It’s these people and books and knowledge that give a glimpse to a world of greater freedom and opportunity. An avenue to a life where people cannot keep you down no matter how hard they try because with ideas comes a power to think and to be your own person, set on improving yourself and the world as you go forward.

Yet another woman, a schoolteacher, takes an interest in Henry Lees improvement since she perceives the quiet wisdom that can be cultivated into something fully-realized. Her gift to him comes through education and elucidating him about figures like Harriet Tubman, Crispus Attucks, and W.E.B. Dubois — people who were shapers of history big and small — just as he has the opportunity to be.

Granted, it does feel as if the family’s pet is pushed to the periphery for much of the film, but in a way, it feels like a realistic depiction. He doesn’t need to be front and center. By their nature, if dogs are really man’s best friend, what makes them so meaningful has to do with their loyalty — they are always there — consistently reliable.

Because the life of an impoverished family like the Lees is the epitome of hardship. They need all the stability they can get. You will come to realize it is not really about a dog at all and certainly not one of those family-friendly films marketed as such because they feature some extraordinary, nearly superhuman animal.

No, Sounder is for the family because it takes care in documenting the realities of this particular family in a way that is thoroughly candid. It might still stand as faulty advertising but for the plethora of folks who are moved by the movie, they probably won’t be complaining when the credits roll. What we get is far better than a run-of-the-mill boy and his dog narrative. What I am reminded of is one subtle parallel. Sounder is winged by a shotgun when Nathan is taken away. He doesn’t come back for a long time. But when his wounds are healed, he returns good as new. There’s a startling resilience present in both the canine and the family.

4/5 Stars

Paris Blues (1961)

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I’m the first to admit I’m no jazz connoisseur but I dig it. In this age that we now live in of shuffling and song roulette — where the single has surged passed a cohesive album in terms of singular importance — there has been some small amount of education going on for me.

Awareness of some of the classics is starting to set in. There’s recognition of a few of the heavy hitters like Miles Davis, John Coltrane, Bill Evans, Dave Brubeck, Count Basie, and of course Duke Ellington. When we hear even the briefest interludes of “Take The A Train” we will grab a hold of it. Ellington provided the score for Paris Blues including some of his beloved classics and they couldn’t be more fitting.

Because Martin Ritt’s film is hot when it comes to jazz — you can feel it wafting through the air and giving an added layer of sensuality to the already romantic milieu of the Parisian streets. This is a propitious factor married with the fact the picture also takes its shoot right to the streets of Paris, even filling out the cast with a few native supporting players.

Less than a decade before, we had Roman Holiday (1953) and now we have something that might just do the same for France, except with an extra flavoring of brass and a rhythm section. The cast couldn’t be better with two of Ritt’s former students from their Actor’s Studio days, power couple Paul Newman and Joanne Woodward. Equally compelling is another legendary leading man in Sidney Poitier and Diahann Carroll as beautiful and sophisticated as ever. I admire them all.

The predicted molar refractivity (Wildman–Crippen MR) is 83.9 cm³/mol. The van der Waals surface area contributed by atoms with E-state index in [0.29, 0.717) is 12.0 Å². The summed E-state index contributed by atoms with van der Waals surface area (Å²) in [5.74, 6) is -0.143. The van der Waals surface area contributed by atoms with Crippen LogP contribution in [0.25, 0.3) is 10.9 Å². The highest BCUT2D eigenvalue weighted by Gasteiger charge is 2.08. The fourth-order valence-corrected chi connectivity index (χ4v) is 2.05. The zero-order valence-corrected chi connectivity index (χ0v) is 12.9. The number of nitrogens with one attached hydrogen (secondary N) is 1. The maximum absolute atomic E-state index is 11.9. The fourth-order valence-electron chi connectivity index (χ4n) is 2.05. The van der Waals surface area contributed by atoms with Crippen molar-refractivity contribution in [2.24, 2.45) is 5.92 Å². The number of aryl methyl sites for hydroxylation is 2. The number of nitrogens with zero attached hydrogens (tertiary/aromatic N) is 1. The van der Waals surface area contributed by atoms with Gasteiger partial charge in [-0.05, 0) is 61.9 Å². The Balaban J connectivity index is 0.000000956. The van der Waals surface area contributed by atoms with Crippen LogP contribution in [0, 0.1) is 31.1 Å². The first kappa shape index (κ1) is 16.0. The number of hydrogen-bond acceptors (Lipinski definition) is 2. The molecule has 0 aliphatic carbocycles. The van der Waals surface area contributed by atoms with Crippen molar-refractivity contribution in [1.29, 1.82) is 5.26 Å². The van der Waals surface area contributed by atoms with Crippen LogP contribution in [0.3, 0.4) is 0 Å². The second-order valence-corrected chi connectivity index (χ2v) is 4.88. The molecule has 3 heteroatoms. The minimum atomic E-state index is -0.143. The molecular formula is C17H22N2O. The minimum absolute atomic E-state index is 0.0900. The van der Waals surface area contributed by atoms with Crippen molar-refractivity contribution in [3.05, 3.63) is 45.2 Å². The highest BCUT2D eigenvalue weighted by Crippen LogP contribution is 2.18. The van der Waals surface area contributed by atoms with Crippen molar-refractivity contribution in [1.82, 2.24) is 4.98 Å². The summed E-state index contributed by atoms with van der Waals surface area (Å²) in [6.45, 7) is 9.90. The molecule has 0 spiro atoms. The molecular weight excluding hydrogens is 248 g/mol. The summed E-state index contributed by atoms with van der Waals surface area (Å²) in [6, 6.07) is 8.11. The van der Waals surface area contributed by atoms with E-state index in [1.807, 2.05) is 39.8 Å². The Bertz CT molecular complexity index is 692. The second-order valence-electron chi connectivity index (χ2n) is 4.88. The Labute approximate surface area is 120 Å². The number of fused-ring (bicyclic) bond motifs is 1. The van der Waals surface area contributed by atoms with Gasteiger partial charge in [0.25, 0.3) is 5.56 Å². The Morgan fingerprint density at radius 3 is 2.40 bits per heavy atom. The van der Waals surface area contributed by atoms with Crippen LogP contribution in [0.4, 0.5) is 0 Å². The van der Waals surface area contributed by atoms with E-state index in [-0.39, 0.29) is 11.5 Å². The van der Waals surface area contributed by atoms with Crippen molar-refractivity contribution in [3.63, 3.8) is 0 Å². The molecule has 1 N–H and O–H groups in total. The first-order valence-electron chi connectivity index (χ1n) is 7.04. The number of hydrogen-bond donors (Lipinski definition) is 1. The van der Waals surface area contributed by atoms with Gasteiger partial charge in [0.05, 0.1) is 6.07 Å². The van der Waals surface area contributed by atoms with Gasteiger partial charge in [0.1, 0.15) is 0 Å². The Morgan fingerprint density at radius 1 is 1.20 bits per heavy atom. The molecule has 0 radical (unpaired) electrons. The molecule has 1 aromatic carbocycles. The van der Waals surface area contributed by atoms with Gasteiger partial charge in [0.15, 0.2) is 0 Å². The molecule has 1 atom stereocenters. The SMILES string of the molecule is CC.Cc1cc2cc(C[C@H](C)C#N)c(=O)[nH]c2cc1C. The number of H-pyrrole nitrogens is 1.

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However, in translating the source material to the silver screen, you could easily say the story lost most of its clout. Harold Flender’s original novel was about two interracial romances between two vacationing Americans and two expatriate jazz musicians working in Paris. However, this was Hollywood in 1961. Although the script teases the original storyline when Ram Bowen (Newman) comes onto Connie Lampson (Carroll) on an inbound train, it was not meant to be — quickly brushed off for more conventional demarcations.

Believing the public was still not ready for such portrayals, the studio got cold feet and smoothed things out by making sure everyone ended up with their “kind.” It’s Lillian Corning (Woodward) who gets starstruck with the trombone player and her friend eventually softens to the handsome saxophonist Eddie Cook (Poitier).

Acknowledging this grievance, the only thing that makes me mildly okay with the change is that the husband and wife duo of Newman and Woodward get paired opposite each other so we see real-life romance partially channeled into the movie. While the four leads look great together and there’s indubitable chemistry, somehow it still feels like something is missing.

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Louis Armstrong leading a parade of brass into the jazz club is a shining moment full of uninhibited synergy that fills up the underground space in the most joyous of fashions. As he always does, Wild Man Moore brings down the house. But the real issue is the lack of pizzazz outside these performances.

The story meanders without creating enough interludes ripe with meaning. They’re either cutesy momentary snapshots of lovebirds in Paris or understated pieces of human drama. Not by any means bad but what the picture might have used were some sustained sequences of action in places where it floundered. Most vividly I can recall the Vespa ride through the streets or even the party which is raided by the local police which helped make Roman Holiday a landmark.

There is nothing so memorable here. Instead, some characters leave on the train they arrived on and others stay behind. Musical aspirations and romance are continuously being weighed. Whether we care that deeply about any of it is up for debate.